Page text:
Postoperative Ileus: Comparative Pathophysiology and Future Therapies
[Review of ]. FRONTIERS IN VETERINARY SCIENCE, 8.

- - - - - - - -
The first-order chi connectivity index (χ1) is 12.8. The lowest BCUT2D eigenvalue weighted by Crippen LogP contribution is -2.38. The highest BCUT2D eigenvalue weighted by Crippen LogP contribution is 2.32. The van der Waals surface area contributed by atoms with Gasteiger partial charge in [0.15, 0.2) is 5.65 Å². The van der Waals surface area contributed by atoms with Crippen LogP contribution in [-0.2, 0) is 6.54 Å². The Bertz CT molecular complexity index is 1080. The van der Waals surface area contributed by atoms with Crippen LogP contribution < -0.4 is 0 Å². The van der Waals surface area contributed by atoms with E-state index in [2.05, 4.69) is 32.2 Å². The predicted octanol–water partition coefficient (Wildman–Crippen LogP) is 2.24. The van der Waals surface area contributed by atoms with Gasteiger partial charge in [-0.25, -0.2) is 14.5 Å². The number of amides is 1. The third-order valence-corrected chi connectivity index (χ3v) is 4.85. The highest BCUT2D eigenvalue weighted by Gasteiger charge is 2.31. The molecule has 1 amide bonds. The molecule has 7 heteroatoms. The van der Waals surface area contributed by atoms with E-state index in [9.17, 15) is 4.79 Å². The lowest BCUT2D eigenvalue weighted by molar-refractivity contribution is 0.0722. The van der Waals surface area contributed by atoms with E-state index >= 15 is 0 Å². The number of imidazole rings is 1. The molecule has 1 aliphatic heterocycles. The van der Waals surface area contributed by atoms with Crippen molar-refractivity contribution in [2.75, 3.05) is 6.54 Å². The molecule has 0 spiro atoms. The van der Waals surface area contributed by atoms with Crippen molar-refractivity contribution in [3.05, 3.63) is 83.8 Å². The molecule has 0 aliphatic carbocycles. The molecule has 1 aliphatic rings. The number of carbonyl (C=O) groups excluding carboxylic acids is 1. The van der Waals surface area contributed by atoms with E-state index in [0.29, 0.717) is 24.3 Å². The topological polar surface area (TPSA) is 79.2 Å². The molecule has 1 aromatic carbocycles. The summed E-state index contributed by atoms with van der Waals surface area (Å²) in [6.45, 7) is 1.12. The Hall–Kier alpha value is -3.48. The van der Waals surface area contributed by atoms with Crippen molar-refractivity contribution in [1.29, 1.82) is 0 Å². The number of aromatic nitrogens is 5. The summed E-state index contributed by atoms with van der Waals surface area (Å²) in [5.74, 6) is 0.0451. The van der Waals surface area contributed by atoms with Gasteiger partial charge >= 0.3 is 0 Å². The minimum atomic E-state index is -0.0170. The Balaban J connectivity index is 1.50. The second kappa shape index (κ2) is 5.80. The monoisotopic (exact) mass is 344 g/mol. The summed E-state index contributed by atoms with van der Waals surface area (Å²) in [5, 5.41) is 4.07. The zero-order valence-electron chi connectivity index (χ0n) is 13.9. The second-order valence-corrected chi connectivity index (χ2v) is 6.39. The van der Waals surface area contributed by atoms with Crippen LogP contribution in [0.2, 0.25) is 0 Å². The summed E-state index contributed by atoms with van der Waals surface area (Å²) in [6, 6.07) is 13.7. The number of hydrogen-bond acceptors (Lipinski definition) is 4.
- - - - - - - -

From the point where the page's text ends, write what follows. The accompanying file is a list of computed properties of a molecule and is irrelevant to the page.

Postoperative ileus (POI), a decrease in gastrointestinal motility after surgery, is an important problem facing human and veterinary patients. 37.5% of horses that develop POI following small intestinal (SI) resection will not survive to discharge. The two major components of POI pathophysiology are a neurogenic phase which is then propagated by an inflammatory phase. Perioperative care has been implicated, namely the use of opioid therapy, inappropriate fluid therapy and electrolyte imbalances. Current therapy for POI variably includes an early return to feeding to induce physiological motility, reducing the inflammatory response with agents such as non-steroidal anti-inflammatory drugs (NSAIDs), and use of prokinetic therapy such as lidocaine. However, optimal management of POI remains controversial. Further understanding of the roles of the gastrointestinal microbiota, intestinal barrier function, the post-surgical inflammatory response, as well as enteric glial cells, a component of the enteric nervous system, in modulating postoperative gastrointestinal motility and the pathogenesis of POI may provide future targets for prevention and/or therapy of POI.